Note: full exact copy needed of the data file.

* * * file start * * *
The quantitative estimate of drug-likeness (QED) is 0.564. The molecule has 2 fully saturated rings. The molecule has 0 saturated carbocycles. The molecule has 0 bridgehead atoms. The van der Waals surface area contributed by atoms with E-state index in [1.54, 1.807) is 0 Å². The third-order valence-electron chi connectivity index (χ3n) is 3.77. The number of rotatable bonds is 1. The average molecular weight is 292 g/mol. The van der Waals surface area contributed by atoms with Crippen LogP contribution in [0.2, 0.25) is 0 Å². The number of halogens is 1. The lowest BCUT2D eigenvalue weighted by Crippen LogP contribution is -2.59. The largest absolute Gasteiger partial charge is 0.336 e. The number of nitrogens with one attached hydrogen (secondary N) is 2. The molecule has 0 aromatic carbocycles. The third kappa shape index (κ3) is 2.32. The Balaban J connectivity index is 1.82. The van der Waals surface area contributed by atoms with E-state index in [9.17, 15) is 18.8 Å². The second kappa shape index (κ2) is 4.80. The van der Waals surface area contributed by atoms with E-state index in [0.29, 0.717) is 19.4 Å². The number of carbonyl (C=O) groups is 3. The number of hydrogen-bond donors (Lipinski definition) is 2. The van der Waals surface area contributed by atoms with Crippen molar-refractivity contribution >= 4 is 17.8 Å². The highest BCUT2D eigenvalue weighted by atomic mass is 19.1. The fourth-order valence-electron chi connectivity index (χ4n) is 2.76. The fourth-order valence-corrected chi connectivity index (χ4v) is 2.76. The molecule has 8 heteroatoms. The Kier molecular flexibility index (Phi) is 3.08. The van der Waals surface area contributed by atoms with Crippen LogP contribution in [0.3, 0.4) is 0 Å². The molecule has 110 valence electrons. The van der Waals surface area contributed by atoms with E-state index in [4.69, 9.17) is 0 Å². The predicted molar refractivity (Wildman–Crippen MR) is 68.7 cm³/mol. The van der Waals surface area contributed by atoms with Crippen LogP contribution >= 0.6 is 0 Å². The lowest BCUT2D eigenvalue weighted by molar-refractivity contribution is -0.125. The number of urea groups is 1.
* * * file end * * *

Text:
The quantitative estimate of drug-likeness (QED) is 0.564. The molecule has 2 fully saturated rings. The molecule has 0 saturated carbocycles. The molecule has 0 bridgehead atoms. The van der Waals surface area contributed by atoms with E-state index in [1.54, 1.807) is 0 Å². The third-order valence-electron chi connectivity index (χ3n) is 3.77. The number of rotatable bonds is 1. The average molecular weight is 292 g/mol. The van der Waals surface area contributed by atoms with Crippen LogP contribution in [0.2, 0.25) is 0 Å². The number of halogens is 1. The lowest BCUT2D eigenvalue weighted by Crippen LogP contribution is -2.59. The largest absolute Gasteiger partial charge is 0.336 e. The number of nitrogens with one attached hydrogen (secondary N) is 2. The molecule has 0 aromatic carbocycles. The third kappa shape index (κ3) is 2.32. The Balaban J connectivity index is 1.82. The van der Waals surface area contributed by atoms with E-state index in [9.17, 15) is 18.8 Å². The second kappa shape index (κ2) is 4.80. The van der Waals surface area contributed by atoms with E-state index in [0.29, 0.717) is 19.4 Å². The number of carbonyl (C=O) groups is 3. The number of hydrogen-bond donors (Lipinski definition) is 2. The van der Waals surface area contributed by atoms with Crippen molar-refractivity contribution >= 4 is 17.8 Å². The highest BCUT2D eigenvalue weighted by atomic mass is 19.1. The fourth-order valence-electron chi connectivity index (χ4n) is 2.76. The fourth-order valence-corrected chi connectivity index (χ4v) is 2.76. The molecule has 8 heteroatoms. The Kier molecular flexibility index (Phi) is 3.08. The van der Waals surface area contributed by atoms with Crippen LogP contribution in [0.3, 0.4) is 0 Å². The molecule has 110 valence electrons. The van der Waals surface area contributed by atoms with E-state index in [4.69, 9.17) is 0 Å². The predicted molar refractivity (Wildman–Crippen MR) is 68.7 cm³/mol. The van der Waals surface area contributed by atoms with Crippen LogP contribution >= 0.6 is 0 Å². The lowest BCUT2D eigenvalue weighted by molar-refractivity contribution is -0.125. The number of urea groups is 1.